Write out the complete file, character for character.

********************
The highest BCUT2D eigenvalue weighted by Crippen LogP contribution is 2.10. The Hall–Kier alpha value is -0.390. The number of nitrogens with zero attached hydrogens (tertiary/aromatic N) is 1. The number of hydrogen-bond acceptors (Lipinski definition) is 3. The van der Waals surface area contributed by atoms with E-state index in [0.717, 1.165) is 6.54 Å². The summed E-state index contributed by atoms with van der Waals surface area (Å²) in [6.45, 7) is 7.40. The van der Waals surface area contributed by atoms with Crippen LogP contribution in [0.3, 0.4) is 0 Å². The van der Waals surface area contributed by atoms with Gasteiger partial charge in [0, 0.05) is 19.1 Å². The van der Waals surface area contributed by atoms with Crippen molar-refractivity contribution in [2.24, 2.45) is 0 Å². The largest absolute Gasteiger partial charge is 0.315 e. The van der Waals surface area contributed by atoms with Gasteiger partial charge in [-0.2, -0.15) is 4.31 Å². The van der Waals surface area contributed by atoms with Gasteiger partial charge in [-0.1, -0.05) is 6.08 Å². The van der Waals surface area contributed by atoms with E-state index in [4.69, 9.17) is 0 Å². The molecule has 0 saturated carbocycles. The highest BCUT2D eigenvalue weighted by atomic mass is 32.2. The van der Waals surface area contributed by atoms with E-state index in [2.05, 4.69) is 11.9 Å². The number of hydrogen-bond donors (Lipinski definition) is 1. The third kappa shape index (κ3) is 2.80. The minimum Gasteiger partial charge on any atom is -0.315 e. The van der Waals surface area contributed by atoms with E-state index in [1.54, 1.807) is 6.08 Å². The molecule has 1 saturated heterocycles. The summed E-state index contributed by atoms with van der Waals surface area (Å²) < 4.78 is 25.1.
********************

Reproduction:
The highest BCUT2D eigenvalue weighted by Crippen LogP contribution is 2.10. The Hall–Kier alpha value is -0.390. The number of nitrogens with zero attached hydrogens (tertiary/aromatic N) is 1. The number of hydrogen-bond acceptors (Lipinski definition) is 3. The van der Waals surface area contributed by atoms with E-state index in [0.717, 1.165) is 6.54 Å². The summed E-state index contributed by atoms with van der Waals surface area (Å²) in [6.45, 7) is 7.40. The van der Waals surface area contributed by atoms with Crippen LogP contribution in [0.3, 0.4) is 0 Å². The van der Waals surface area contributed by atoms with Gasteiger partial charge in [0, 0.05) is 19.1 Å². The van der Waals surface area contributed by atoms with Crippen molar-refractivity contribution in [2.24, 2.45) is 0 Å². The largest absolute Gasteiger partial charge is 0.315 e. The van der Waals surface area contributed by atoms with Gasteiger partial charge in [-0.2, -0.15) is 4.31 Å². The van der Waals surface area contributed by atoms with Gasteiger partial charge in [-0.1, -0.05) is 6.08 Å². The van der Waals surface area contributed by atoms with E-state index in [4.69, 9.17) is 0 Å². The molecule has 0 saturated carbocycles. The highest BCUT2D eigenvalue weighted by atomic mass is 32.2. The van der Waals surface area contributed by atoms with E-state index in [2.05, 4.69) is 11.9 Å². The number of hydrogen-bond donors (Lipinski definition) is 1. The third kappa shape index (κ3) is 2.80. The minimum Gasteiger partial charge on any atom is -0.315 e. The van der Waals surface area contributed by atoms with E-state index in [1.54, 1.807) is 6.08 Å². The molecule has 1 saturated heterocycles. The summed E-state index contributed by atoms with van der Waals surface area (Å²) < 4.78 is 25.1.